Avian Flu Uncovered In A Popular Turkey Brand’s Supply Chain
According to WHO (via AP News), before COVID-19 was identified in humans for the first time in 2019 (via WHO), the virus was present only in non-human animals. Bats and pangolins have been implicated (without confirmation), the main point being that some pathogens found “only” in non-human animals are actually capable of mutating in such a way that they can be transmitted to humans. . For infectious disease experts, this notion of “zoonotic transmission” (transmission from non-human animals to humans) is the “most transparent explanation,” according to the authors of a 2021 academic paper published in the journal Cell. In fact, the particular virus that causes COVID-19 is the ninth recorded instance of a coronavirus transmitted to humans. Moreover, it is only the latest of seven “human coronaviruses” identified by scientists in the past two decades.
However, the pandemic has raised public awareness of the potential for zoonotic transmission, begging the question: if bats and pangolins could possibly be behind COVID-19 – which CEPAL called a “disaster” with “unprecedented” effects. So what can be wreaked havoc by a farm animal with an infectious disease? As a new type of highly pathogenic avian influenza (HPAI) makes its way around the world (via Wired) and into the turkey herds of a major US supplier of turkey meat, public health officials say scientists and the National Poultry Supply Association We are working together to prevent this from becoming something more than a theoretical question.
Avian flu has been identified in turkeys grown for Hormel
On March 26, 2022, the United States Department of Agriculture’s (USDA) Animal and Plant Health Inspection Service (APHIS) announced that the presence of “highly pathogenic avian influenza” (HPAI) has now been identified and confirmed in two turkey herds in Minnesota. Has been. , As noted in a press release, there is a commercial turkey flock made for sale by Genie-O Turkey Store Company, a subsidiary of Hormel Foods Company. The second is the backyard flock. Although the latter is not intended for commercial distribution, the existence of avian flu virus in any bird is significant at this time. And by that, we mean that over the past several months there have been confirmed cases in both wild and domestic birds across the US, according to APHIS. This can become a problem for the poultry industry. Avian flu can also affect the availability of eggs.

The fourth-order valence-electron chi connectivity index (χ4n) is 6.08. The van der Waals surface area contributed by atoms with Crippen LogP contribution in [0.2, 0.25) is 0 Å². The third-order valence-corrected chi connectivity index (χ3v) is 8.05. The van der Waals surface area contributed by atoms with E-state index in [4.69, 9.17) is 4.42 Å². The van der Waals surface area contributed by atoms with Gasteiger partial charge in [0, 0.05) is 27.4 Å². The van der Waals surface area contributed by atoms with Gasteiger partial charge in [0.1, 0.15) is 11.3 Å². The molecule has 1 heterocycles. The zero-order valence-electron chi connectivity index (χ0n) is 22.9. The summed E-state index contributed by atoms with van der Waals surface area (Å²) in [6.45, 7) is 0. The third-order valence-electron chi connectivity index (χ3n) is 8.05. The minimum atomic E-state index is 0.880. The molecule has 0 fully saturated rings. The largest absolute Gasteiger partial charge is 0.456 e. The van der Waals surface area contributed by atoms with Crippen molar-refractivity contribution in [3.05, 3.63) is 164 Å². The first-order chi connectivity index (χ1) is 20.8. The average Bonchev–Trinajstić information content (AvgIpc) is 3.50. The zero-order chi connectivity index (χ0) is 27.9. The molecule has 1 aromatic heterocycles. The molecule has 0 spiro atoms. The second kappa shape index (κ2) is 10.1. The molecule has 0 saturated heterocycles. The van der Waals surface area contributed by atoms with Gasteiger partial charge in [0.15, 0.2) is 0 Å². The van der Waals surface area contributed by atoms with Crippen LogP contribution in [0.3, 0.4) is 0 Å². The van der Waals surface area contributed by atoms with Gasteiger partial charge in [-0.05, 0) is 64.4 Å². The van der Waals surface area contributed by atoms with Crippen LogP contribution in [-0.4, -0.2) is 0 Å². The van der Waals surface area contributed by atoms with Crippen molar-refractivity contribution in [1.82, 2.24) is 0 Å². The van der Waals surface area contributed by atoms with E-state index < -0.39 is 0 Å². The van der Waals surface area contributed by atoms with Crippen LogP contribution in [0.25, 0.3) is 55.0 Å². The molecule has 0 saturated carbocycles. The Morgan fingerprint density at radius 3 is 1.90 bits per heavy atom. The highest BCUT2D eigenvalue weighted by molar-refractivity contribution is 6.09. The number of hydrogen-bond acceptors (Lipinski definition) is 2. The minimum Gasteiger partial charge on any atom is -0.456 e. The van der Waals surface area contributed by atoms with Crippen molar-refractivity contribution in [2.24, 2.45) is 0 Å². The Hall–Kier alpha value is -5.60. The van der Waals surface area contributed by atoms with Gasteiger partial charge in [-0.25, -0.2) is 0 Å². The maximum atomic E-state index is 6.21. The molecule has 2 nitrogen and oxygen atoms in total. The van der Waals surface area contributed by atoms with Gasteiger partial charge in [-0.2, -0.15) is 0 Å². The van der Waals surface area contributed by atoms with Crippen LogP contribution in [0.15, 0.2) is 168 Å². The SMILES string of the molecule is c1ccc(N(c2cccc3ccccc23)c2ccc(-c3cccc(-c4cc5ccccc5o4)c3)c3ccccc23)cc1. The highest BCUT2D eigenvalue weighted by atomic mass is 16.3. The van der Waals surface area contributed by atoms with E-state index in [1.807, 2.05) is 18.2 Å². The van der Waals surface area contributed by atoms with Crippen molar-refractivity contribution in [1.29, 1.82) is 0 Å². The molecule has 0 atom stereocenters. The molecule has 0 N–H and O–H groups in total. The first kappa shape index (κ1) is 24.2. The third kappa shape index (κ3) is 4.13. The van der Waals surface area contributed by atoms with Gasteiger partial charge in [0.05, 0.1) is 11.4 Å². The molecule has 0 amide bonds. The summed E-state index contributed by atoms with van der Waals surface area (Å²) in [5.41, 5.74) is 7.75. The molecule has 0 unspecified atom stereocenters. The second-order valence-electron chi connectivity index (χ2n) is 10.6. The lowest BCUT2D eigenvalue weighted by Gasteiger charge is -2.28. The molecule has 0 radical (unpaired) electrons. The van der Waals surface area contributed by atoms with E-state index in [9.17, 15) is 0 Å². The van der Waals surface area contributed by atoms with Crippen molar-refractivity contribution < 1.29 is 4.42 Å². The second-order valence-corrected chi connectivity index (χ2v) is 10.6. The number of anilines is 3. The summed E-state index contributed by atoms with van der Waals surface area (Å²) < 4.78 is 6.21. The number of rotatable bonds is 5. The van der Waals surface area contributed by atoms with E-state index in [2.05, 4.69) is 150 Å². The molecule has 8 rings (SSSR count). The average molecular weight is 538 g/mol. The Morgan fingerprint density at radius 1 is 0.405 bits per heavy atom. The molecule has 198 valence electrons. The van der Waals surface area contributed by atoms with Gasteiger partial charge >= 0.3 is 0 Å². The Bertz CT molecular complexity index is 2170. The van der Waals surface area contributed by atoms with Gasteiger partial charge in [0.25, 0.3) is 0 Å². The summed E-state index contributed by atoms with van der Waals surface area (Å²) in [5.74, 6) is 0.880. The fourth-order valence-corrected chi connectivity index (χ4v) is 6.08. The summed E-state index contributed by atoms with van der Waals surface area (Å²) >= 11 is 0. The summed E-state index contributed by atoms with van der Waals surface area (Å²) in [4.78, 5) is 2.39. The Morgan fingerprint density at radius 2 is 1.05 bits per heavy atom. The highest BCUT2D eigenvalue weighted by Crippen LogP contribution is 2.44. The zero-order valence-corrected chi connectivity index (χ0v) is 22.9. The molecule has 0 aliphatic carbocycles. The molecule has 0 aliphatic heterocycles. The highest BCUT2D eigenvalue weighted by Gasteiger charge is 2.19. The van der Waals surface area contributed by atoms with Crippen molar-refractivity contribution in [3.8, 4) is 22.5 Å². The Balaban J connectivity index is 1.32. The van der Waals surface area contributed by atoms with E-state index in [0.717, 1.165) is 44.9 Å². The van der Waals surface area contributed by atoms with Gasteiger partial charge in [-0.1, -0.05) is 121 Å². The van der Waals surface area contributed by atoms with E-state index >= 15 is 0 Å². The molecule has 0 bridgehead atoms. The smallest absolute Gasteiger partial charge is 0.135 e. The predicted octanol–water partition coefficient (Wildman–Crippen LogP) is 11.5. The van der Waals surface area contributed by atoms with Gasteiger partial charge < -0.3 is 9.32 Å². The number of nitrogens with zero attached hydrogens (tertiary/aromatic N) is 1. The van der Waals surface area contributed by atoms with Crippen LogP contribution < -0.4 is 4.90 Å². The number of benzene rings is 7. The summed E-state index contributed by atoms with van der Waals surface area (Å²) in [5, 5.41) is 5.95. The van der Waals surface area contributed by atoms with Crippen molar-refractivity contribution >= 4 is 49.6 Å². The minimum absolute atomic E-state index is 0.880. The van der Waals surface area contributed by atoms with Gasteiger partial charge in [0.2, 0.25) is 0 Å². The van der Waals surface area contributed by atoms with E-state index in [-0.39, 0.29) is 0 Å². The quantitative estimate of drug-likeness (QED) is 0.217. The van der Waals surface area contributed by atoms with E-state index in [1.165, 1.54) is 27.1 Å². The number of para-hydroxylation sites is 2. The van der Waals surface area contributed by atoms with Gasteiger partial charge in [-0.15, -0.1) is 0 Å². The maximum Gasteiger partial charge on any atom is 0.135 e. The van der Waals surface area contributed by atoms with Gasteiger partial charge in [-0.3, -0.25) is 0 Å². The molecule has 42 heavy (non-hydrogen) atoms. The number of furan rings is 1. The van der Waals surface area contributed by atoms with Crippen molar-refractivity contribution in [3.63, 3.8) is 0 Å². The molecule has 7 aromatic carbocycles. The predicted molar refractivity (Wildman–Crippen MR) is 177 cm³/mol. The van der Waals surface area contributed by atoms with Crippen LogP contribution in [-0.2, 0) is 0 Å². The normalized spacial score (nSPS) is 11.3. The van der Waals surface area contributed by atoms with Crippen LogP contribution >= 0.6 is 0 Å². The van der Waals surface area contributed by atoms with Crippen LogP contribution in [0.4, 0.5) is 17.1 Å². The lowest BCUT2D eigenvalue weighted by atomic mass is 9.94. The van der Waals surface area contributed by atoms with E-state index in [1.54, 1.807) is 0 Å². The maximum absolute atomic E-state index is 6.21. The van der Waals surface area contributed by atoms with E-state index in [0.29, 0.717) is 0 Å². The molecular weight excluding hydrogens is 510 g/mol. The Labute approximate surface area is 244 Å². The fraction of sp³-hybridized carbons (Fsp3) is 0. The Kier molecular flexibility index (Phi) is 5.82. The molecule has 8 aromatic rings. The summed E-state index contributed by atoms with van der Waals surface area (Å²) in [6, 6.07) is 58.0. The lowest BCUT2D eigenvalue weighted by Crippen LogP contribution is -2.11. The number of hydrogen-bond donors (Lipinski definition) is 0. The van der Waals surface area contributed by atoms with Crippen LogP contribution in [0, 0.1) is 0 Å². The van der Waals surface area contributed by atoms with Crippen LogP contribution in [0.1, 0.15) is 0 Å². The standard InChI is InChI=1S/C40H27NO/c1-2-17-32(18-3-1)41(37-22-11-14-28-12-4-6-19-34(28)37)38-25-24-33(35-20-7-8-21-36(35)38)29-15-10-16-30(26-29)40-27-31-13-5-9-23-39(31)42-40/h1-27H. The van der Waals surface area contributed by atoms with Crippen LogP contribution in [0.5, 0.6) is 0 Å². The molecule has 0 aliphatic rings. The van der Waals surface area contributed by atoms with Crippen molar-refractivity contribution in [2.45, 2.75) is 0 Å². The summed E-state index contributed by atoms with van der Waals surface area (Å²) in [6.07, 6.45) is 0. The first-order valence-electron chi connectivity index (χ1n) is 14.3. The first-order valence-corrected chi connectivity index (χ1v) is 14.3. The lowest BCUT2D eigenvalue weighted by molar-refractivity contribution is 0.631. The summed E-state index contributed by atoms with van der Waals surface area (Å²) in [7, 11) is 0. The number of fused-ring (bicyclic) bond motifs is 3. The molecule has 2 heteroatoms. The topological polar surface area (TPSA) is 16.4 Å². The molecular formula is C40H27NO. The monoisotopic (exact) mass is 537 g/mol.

According to the CDC, “While bird flu viruses do not typically infect humans,” sporadic human infections with bird flu viruses have occurred.” Like COVID-19, avian flu is not foodborne. and Jenny in Minnesota -O’s commercial supply of open avian flu (as well as those found in backyard herds) is being dealt with accordingly. This includes “removing” affected flocks and keeping them away from the food supply chain (via APHIS) Is.
Jennie-O Turkey Store and Hormel are cooperating with the USDA and others to mitigate the spread
According to a March 26 press release in which the Genie-O Turkey Store, along with its parent company, Hormel, is working with the USDA Animal and Plant Health Inspection Service, the Minnesota Board of Animal Health, the Minnesota Department of Agriculture, and various other companies. Poultry industry associations in efforts to help stop the spread of this avian flu as completely as possible (remember, this is already a global phenomenon, per Wired).
Clearly, Genie-O has been preparing itself for such a scenario for some time now. The company assured the public, “Jenny-O Turkey Store is preparing for the possibility of avian flu affecting birds in its supply chain” and is “taking extensive precautions to protect the health of turkeys in its supply chain.” Is.” The press release also states that any updates to the Genie-O Turkey Store and HPAI will be done on the Genie-O website. Avian influenza and the U.S. Additional information regarding its potential impact on the supply chain can be found at the National Turkish Federation Information website.